Review: Ten Tactics For Turning Info Into ActionTagged as: human_rights information info_activism
Published by group: IMC Northern England
On the evening of February 14th 2010, some people came to Bradford's 1in12 club to see one of a series of global screenings of Tactical Tech's "Ten Tactics" hosted by the Northern Indymedia Collective. I went because I thought I was probably an "info-activist," and so, like most political film-goers I've met, I wanted to be told more about myself and feel like part of a global movement. And I didn't have a Hallmark Holiday co-celebrant. This is what we thought about it.
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“Tactical Tech,” their website says, “is an international NGO helping human rights advocates use information, communications and digital technologies to maximise the impact of their advocacy work.” The opening caption told that 50 rights advocates around the world had been interviewed. Their stories had seemingly been sorted into ten themes ("Tactics") to simplify. This made sense; the DVD was presented in a smart package with a booklet exploring each tactic. The intended audience must be groups who want to discuss their use of digital communication technology. As a teaching resource, it was well-illustrated and clear. The primary language was English but as soon as I asked myself whether I was truly hearing voices to and from the Global South, I found that translations have been made by volunteers into many other tongues.
The context unfolded as info-activism was defined: it is when rights advocates use information as a primary asset for driving change. Most of what followed was inspiring and all of it provoked discussion afterwards.
Firstly we heard about using media to bring them to the action. An example was presented of using Facebook to signpost Lebanese Lesbian women to a website where they could organise. The organiser mentioned the difficulty with using privacy-free tools like Facebook to organise where repression is prevalent; had they made the mistake of creating a "group" on Facebook, it would have been easy to see that this was a women's group. Again in the case of the Pink Chaddi campaign in India, the limitations on group size on Facebook and the ease with which such things can be sabotaged were mentioned.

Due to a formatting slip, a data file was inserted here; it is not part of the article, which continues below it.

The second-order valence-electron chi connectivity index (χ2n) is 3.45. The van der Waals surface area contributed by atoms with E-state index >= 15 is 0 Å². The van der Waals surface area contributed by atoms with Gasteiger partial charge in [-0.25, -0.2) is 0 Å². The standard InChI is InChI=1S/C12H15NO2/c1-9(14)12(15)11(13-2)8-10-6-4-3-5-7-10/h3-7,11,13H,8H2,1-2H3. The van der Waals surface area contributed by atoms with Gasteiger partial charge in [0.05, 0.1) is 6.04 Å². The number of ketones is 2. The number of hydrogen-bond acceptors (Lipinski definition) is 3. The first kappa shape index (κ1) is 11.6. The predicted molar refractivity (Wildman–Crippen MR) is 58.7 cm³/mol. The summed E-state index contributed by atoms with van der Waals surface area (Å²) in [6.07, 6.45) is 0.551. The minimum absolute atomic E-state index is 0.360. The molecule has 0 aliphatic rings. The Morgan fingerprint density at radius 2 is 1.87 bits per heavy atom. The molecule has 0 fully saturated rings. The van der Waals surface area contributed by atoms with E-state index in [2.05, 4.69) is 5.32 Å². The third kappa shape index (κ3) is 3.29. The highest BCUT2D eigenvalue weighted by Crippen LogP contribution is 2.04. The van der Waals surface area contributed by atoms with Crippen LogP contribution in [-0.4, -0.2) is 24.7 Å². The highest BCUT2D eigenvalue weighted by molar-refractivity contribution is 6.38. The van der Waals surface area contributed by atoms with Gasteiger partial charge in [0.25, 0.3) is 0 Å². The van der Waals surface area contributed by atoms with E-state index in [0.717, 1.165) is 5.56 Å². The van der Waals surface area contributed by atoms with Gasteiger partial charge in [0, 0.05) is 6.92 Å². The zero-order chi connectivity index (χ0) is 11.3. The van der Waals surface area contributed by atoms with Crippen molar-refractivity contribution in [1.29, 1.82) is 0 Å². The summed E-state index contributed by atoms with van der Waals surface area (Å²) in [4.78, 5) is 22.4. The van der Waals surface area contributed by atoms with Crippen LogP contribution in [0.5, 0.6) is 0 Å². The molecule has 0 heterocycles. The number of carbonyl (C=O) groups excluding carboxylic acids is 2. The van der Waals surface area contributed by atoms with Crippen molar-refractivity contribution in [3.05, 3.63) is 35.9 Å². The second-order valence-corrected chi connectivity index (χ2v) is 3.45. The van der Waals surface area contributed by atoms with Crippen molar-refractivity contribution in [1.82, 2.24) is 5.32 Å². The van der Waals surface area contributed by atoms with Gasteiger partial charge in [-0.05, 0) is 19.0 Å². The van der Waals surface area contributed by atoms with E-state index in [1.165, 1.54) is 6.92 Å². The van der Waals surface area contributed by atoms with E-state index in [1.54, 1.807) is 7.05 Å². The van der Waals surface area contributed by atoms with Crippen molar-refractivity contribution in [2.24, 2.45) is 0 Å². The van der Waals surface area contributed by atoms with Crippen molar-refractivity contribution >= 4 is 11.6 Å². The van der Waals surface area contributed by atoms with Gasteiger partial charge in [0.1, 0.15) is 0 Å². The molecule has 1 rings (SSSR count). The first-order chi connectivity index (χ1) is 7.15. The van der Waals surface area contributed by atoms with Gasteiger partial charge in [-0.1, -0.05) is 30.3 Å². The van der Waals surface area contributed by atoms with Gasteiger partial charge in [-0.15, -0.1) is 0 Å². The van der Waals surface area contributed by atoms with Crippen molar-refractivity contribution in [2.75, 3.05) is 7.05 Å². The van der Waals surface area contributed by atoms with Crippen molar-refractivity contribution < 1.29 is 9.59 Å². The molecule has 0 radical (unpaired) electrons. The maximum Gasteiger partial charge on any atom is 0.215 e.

On to the tactic of witnessing and recording rights abuses, in other words using your mobile phone/camera to record bad stuff then put it onto Youtube, in the hope that it'll get picked up by the mainstream media, then the government will make everything nice again, right? Any mention of the privacy threats from YouTube or of the advantages of non-corporate internet video projects would have been welcome here. Failing to mention the Chomsky/Herman propaganda model was inexcusable.
Next, visualisation. Geo-tagging and use of layered maps to represent complex data sets; this was reiterated in the sections on how to use complex data and investigate and expose (tagged images of the Tunisian presidential plane being used for shopping jaunts.) More interesting to me was the notion that animation can be used to make allegorical criticisms when direct ones are too dangerous, and the later section on humour as a way to deflate the pompous and overcome barriers between groups.
The section on amplifying personal stories was highly informative and included reference to the possibility of anonymising sources whilst retaining their credibility. An example given was of child soldiers in DRC. Video evidence was gathered primarily with the intention of persuading communities to resist attempts to recruit their children as state or rebel soldiers. It later gained a secondary use in preparing evidence for the International Criminal Court. It was ironic for them to fail to mention that [a] such inter-governmental organisations have yet to make a significant impact on the continuing conflict in DRC, and [b] that the conflict is partly fuelled by consumer demand for Coltan and other minerals used in making the mobile phones and miniature electronics which we were previously told were an important tool for change. The environmental impact of our info tools could have been mentioned too.
Managing your contacts could have been taken straight from an MBA course-book and live reporting was just a plug for twitter, significantly referring to "terror" attacks in Mumbai without mentioning that this was part of an ongoing conflict between two nuclear weapons states. Much more interesting was the section on people ask the questions, featuring uses of mobile comms to enable people to access information about how funds were being distributed amongst farming communities, revealing some irregularities that were then corrected.
After watching the film, it occured to me that not only is there too much to say about this to fit into 55 minutes - there is also much more to information activism that could be contained in a "rights" agenda. Rights only exist when there is an authority to grant them; the rights agenda assumes an ultimate authority (god, state or inter-governmental organisation) but information can extend way beyond all of these. I wondered why the DIY efforts of the 10-year-old Indymedia network and numerous grass-roots tech collectives got no mention.
I've no doubt that working for Human Rights is valuable (I do it) but its limitations are brought into focus at points like this, when we approach the conceptual horizon of the ideas that unperpin the grant of such rights. We are asking, who of us can actually afford and access digital communications? And when we do, how many of us are educated enough to use them? We're pretty sure that extending those sets are also legitimate forms of information activism. That makes 12.
Contact email: marker at indymedia dot org